Citing a growing consensus that bureaucratic red tape is hampering housing production statewide, a City Councilmember is looking to ease the approval process for new affordable units in Los Angeles.

In a motion introduced earlier this week, 9th District Councilmember Curren Price calls for Los Angeles to follow the lead of the City of Sacramento, which recently adopted an ordinance that eliminates certain development impact fees for new affordable housing developments.


"The City of Los Angeles should explore all possible avenues for reducing the timeline, process, and costs related to the construction of new affordable housing," reads Price's motion.  "The reductions should remain in place until a permanent solution can be found, or until the City determines that reduced revenues are detrimentally impacting the ability to fund necessary infrastructure."

The City of Sacramento estimated that production of 100 units annually nets between $900,000 and $1.3 million in impact fees.  In Los Angeles, such fees are calculated with when a developer seeks building permits, with surcharges going toward public art and schools, amongst other needs.

Price's motion directs various city departments to convene a working group for the purpose of evaluating housing development fee assessments, and the feasibility of reducing those for affordable projects to or near zero.  Additionally, the working group is instructed to report back on opportunities for streamlining the approval process for new housing projects, as well as the feasibility of creating a program to expedite affordable housing projects.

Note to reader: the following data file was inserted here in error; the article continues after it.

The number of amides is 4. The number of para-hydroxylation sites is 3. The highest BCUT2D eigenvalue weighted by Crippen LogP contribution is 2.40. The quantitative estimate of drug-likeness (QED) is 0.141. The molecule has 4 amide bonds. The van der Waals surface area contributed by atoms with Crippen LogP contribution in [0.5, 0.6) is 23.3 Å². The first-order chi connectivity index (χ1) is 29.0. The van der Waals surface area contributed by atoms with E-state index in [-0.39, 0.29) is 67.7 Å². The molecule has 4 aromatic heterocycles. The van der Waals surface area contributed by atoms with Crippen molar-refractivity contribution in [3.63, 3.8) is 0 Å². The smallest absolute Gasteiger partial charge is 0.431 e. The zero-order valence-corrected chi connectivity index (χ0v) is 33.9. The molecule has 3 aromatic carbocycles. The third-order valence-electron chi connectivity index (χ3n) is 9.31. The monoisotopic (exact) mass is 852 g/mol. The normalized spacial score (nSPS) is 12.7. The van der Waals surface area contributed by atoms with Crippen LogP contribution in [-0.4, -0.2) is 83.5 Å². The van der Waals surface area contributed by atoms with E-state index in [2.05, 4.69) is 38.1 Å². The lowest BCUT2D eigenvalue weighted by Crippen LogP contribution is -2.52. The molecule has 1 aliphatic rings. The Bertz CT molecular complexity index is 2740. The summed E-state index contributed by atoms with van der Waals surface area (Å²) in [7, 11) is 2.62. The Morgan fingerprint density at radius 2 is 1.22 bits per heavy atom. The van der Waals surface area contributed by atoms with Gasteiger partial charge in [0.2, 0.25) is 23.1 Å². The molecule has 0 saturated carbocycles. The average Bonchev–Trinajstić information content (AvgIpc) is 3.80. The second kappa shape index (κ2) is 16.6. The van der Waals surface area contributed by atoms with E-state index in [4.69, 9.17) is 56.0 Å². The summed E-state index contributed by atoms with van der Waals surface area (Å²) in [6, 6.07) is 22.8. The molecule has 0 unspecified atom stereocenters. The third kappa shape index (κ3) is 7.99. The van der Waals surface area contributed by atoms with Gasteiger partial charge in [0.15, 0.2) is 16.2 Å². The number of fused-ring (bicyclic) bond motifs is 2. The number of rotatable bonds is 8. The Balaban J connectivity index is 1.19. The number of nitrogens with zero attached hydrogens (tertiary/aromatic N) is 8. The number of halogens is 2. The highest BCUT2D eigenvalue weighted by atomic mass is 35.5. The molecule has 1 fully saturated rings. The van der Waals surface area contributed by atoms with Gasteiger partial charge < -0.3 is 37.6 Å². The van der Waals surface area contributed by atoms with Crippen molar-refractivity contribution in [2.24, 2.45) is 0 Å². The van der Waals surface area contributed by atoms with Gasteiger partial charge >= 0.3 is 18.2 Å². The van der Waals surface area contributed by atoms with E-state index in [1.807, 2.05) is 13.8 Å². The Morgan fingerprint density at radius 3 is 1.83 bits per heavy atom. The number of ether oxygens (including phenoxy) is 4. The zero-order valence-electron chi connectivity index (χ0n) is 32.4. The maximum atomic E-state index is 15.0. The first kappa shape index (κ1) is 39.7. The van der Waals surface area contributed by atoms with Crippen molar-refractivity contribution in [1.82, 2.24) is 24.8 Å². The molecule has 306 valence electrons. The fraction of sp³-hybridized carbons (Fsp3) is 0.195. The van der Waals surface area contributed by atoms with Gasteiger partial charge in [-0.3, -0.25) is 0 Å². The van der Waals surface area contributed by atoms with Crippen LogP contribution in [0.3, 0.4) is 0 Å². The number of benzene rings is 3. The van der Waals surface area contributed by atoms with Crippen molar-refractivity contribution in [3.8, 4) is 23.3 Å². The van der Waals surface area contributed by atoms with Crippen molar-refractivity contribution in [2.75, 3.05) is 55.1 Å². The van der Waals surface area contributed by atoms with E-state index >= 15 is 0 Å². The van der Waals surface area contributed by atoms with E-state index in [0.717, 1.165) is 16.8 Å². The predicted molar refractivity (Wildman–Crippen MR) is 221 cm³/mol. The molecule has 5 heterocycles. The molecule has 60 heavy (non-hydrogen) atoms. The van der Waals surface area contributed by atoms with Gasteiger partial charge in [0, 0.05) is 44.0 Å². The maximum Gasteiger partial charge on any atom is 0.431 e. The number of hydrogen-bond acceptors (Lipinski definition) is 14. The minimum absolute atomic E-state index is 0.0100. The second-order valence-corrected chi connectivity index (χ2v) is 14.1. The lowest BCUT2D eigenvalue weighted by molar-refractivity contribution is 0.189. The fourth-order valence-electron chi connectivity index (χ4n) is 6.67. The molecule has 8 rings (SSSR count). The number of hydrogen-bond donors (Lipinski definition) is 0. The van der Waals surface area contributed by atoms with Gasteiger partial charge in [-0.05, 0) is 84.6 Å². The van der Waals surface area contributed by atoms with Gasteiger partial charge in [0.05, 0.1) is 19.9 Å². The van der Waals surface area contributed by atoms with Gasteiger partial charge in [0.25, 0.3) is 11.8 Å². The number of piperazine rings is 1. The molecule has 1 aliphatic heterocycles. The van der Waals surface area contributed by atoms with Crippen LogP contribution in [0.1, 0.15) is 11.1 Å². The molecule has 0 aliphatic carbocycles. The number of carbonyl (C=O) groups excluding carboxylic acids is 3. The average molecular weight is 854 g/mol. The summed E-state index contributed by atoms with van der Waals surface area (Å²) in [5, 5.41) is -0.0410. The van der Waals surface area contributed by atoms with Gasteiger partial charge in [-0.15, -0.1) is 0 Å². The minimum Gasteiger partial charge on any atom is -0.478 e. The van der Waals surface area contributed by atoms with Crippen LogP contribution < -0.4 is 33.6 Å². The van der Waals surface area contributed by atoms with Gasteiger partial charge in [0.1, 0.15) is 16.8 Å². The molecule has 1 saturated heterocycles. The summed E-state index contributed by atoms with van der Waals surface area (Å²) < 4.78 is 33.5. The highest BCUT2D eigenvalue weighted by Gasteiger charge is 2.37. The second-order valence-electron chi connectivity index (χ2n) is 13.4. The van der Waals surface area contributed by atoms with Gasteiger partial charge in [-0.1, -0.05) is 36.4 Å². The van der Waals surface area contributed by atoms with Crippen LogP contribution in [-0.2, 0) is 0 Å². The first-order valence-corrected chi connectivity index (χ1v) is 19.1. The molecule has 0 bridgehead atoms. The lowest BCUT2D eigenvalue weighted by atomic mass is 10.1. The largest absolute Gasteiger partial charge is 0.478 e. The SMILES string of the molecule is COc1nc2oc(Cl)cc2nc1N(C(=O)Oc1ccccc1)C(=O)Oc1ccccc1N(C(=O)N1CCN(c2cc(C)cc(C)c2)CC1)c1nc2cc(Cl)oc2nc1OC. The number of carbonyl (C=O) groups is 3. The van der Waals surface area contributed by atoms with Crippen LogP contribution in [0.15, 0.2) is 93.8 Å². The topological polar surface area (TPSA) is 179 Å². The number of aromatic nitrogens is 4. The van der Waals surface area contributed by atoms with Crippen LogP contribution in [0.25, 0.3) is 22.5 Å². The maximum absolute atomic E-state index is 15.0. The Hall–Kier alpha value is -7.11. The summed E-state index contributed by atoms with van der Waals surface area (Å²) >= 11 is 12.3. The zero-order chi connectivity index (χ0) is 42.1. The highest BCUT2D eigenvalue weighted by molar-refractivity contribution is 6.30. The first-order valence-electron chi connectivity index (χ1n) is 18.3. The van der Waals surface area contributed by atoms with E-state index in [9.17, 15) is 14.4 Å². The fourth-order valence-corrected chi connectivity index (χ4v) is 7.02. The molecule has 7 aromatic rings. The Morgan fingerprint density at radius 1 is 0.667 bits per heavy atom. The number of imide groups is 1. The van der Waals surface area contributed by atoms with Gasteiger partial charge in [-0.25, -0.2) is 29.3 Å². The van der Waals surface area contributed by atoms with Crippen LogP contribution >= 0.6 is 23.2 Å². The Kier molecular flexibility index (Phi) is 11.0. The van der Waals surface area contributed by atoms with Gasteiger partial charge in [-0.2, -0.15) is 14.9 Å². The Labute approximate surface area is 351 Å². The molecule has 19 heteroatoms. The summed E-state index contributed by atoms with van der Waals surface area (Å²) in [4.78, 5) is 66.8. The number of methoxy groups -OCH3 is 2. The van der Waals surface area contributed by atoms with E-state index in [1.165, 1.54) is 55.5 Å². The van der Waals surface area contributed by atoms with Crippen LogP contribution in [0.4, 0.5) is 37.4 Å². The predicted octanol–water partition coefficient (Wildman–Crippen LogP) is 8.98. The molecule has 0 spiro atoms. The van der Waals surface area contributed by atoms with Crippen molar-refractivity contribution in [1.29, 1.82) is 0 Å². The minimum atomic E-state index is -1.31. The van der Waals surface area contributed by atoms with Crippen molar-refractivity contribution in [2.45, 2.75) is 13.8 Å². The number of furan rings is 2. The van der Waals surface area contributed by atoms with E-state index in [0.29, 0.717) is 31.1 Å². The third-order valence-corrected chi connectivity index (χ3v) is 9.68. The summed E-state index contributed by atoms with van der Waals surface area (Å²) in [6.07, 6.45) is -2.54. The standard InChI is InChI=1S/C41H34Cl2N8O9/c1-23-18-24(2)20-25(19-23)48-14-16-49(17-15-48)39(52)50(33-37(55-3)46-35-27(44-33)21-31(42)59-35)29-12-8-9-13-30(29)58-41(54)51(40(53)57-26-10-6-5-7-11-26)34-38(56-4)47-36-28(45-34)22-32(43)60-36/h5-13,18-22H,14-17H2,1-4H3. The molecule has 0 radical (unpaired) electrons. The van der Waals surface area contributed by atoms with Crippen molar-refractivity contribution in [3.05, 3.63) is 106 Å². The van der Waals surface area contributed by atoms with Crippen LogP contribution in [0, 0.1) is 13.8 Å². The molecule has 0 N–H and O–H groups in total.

The motion has been referred to the City Council's Housing Committee for consideration.

The City of Los Angeles has already taken similar measures to expedite the production of permanent supportive housing projects, though the signature legislation from that effort is currently subject to a legal challenge.

In a separate motion referred to the Homelessness and Poverty Committee, Price has called for the Housing and Community Investment Department to issue a report on the feasibility of providing additional subsidies to Measure HHH-funded affordable and permanent supportive housing projects in designated "Opportunity Areas," as determined by the California Tax Credit Allocation Committee.  Price notes that to date, "there have been no supplemental allocations for High and Highest Resources Areas."


The motion cites the City of Los Angeles Assessment of Fair Housing Plan 2018-2023, which notes that the high placement of homeless persons in South Los Angeles and the Eastside perpetuates existing segregation patterns by race and income.